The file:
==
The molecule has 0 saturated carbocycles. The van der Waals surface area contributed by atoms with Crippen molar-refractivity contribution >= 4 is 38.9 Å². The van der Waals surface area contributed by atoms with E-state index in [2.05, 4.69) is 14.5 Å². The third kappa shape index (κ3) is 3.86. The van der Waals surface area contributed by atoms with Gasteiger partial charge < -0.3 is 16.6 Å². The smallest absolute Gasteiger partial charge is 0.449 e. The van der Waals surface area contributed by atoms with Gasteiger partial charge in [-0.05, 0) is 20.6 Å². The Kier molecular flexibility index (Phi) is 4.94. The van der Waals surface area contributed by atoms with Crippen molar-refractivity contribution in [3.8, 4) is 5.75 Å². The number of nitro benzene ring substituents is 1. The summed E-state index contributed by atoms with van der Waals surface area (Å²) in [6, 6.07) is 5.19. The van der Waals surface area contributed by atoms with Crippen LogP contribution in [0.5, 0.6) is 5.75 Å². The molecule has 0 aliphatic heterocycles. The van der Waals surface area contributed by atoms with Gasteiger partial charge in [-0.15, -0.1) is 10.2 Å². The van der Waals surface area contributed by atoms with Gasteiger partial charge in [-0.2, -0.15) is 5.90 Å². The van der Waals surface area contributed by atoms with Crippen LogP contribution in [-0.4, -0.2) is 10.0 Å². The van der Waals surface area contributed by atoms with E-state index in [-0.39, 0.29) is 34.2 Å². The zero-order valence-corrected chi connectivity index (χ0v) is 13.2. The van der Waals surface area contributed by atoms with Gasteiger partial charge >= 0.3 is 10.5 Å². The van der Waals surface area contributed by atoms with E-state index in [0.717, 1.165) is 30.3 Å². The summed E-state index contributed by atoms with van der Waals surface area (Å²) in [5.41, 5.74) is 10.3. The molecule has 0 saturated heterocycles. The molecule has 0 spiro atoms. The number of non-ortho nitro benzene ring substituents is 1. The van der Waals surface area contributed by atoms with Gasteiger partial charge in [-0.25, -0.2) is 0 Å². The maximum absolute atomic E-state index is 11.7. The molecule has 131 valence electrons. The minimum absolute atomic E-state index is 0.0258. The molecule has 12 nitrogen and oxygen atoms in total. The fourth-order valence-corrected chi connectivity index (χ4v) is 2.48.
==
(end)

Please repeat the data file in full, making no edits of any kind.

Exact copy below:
The molecule has 0 saturated carbocycles. The van der Waals surface area contributed by atoms with Crippen molar-refractivity contribution >= 4 is 38.9 Å². The van der Waals surface area contributed by atoms with E-state index in [2.05, 4.69) is 14.5 Å². The third kappa shape index (κ3) is 3.86. The van der Waals surface area contributed by atoms with Gasteiger partial charge < -0.3 is 16.6 Å². The smallest absolute Gasteiger partial charge is 0.449 e. The van der Waals surface area contributed by atoms with Gasteiger partial charge in [-0.05, 0) is 20.6 Å². The Kier molecular flexibility index (Phi) is 4.94. The van der Waals surface area contributed by atoms with Crippen molar-refractivity contribution in [3.8, 4) is 5.75 Å². The number of nitro benzene ring substituents is 1. The summed E-state index contributed by atoms with van der Waals surface area (Å²) in [6, 6.07) is 5.19. The van der Waals surface area contributed by atoms with Crippen LogP contribution in [0.5, 0.6) is 5.75 Å². The molecule has 0 aliphatic heterocycles. The van der Waals surface area contributed by atoms with Gasteiger partial charge in [-0.15, -0.1) is 10.2 Å². The van der Waals surface area contributed by atoms with Gasteiger partial charge in [-0.2, -0.15) is 5.90 Å². The van der Waals surface area contributed by atoms with Crippen LogP contribution in [-0.4, -0.2) is 10.0 Å². The van der Waals surface area contributed by atoms with E-state index in [-0.39, 0.29) is 34.2 Å². The zero-order valence-corrected chi connectivity index (χ0v) is 13.2. The van der Waals surface area contributed by atoms with Gasteiger partial charge >= 0.3 is 10.5 Å². The van der Waals surface area contributed by atoms with E-state index in [0.717, 1.165) is 30.3 Å². The summed E-state index contributed by atoms with van der Waals surface area (Å²) in [5.41, 5.74) is 10.3. The molecule has 0 saturated heterocycles. The molecule has 0 spiro atoms. The number of non-ortho nitro benzene ring substituents is 1. The van der Waals surface area contributed by atoms with Gasteiger partial charge in [-0.25, -0.2) is 0 Å². The maximum absolute atomic E-state index is 11.7. The molecule has 131 valence electrons. The minimum absolute atomic E-state index is 0.0258. The molecule has 12 nitrogen and oxygen atoms in total. The fourth-order valence-corrected chi connectivity index (χ4v) is 2.48.